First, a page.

When’s the last time you read or saw something that put a police officer in a bad light?
Last week? Yesterday? Ten minutes ago?
Two of the most recent stories that popped up on my radar: On Monday, CNN posted prominently on its home page the story of a white Ohio officer telling an African-American motorist that he pulled him over, in part, for making “direct eye contact”; on Thursday, the Providence Journal reported on a video showing a white officer telling a black motorist that he pulled him over for incorrectly installed air fresheners.
In both cases, the men being pulled over made claims of racial profiling. And in both cases, the clips made the rounds on the Internet and fueled the growing perception – especially common among minorities – that our police can’t always be trusted.
Next question: When’s the last time you read or saw something that put a police officer in a good light?
Those stories don’t often go as viral, but they’re out there. Do a Google News search for “cop saves,” for instance, and you’ll find numerous inspiring results. Or better yet, check out the Charlotte-Mecklenburg Police Department’s Facebook page, which has catalogued plenty of uplifting local tales.
In one, rookie Officer Rick Zoerb responds to a medical emergency to find a family of five living in poverty, bad enough that the water company has shut off service to the home. Zoerb, himself once homeless and living out of his car, takes the time to learn about the family’s troubles. Later, he returns with six cases of water and a bag of groceries that he paid for out of his own pocket.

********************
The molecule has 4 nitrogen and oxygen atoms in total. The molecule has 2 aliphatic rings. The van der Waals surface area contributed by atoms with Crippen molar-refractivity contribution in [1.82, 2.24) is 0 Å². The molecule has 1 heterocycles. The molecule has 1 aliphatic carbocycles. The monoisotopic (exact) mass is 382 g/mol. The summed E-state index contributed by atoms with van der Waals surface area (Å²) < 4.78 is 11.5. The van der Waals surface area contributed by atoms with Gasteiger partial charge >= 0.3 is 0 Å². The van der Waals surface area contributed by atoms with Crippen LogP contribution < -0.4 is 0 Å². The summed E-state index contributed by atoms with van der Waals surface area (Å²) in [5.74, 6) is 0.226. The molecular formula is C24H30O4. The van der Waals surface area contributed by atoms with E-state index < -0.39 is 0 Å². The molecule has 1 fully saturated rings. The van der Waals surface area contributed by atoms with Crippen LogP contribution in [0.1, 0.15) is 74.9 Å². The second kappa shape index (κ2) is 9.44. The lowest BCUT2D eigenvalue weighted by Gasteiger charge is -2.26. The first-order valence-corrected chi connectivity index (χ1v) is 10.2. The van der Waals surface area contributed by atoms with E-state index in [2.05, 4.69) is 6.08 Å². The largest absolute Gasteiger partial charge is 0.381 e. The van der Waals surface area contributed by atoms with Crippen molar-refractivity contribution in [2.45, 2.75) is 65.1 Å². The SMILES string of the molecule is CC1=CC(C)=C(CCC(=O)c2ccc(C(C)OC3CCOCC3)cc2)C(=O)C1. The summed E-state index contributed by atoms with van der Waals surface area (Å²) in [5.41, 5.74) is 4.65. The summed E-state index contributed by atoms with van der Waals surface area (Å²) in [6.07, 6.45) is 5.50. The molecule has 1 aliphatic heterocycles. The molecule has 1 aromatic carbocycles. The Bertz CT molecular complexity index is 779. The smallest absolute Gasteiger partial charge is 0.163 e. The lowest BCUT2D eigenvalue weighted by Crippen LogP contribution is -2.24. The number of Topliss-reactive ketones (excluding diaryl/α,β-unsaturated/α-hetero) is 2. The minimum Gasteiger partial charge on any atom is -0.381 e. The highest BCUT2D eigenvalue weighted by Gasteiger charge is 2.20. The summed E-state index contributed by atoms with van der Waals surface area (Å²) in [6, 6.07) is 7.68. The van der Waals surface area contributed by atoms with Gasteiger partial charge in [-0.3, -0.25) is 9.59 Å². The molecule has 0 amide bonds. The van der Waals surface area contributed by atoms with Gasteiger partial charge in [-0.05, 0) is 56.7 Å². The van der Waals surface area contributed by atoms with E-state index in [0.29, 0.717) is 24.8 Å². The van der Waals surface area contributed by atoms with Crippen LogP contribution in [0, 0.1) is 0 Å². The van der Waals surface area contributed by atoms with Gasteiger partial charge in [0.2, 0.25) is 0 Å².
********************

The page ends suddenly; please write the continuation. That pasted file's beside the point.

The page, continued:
In another, Officer Robert Chomicki responds to a dispute between two neighbors, and helps talk both men down to the point that they are able to shake hands. One of the men is holding a baby, who keeps indicating she wants to be held by Officer Chomicki – which is amazing to the father because, he says, she never wants to be held by anyone. Not even other family members.
Chomicki smiles as he holds the girl for several minutes, then the dad asks if Chomicki will pose for a picture with the two of them. In the photo, the man flashes a peace sign “because peace equals police.” (A couple of local TV stations did short segments on the photo, but the story certainly didn’t make CNN.)
And here’s my favorite: A hungry out-of-town trucker walks up to a Popeye’s late at night (since his tractor-trailer won’t fit in the parking lot) to find that only the drive-thru is open. He sees Officer Chris Atwood pull into the line, and asks if Atwood wouldn’t mind ordering for him. The officer kindly agrees, and the trucker gives Atwood enough cash to cover both meals.
The line is long, and the two men chat while they wait. A homeless man comes by; Atwood watches as the trucker gives him a few bucks. When Atwood’s cruiser finally reaches the window, the officer surprises the stranger by pulling out his credit card and covering both meals, then returning the cash. The grateful trucker later sends an email to the department: “This may seem like nothing, but to me a random act of kindness is always a big deal. ... All this hate is getting us nowhere, but just a little bit of love goes such a long way.”
In all three cases, these were white officers dealing with African-Americans, and I point this out because of some of the preconceived notions about how white officers deal with minorities.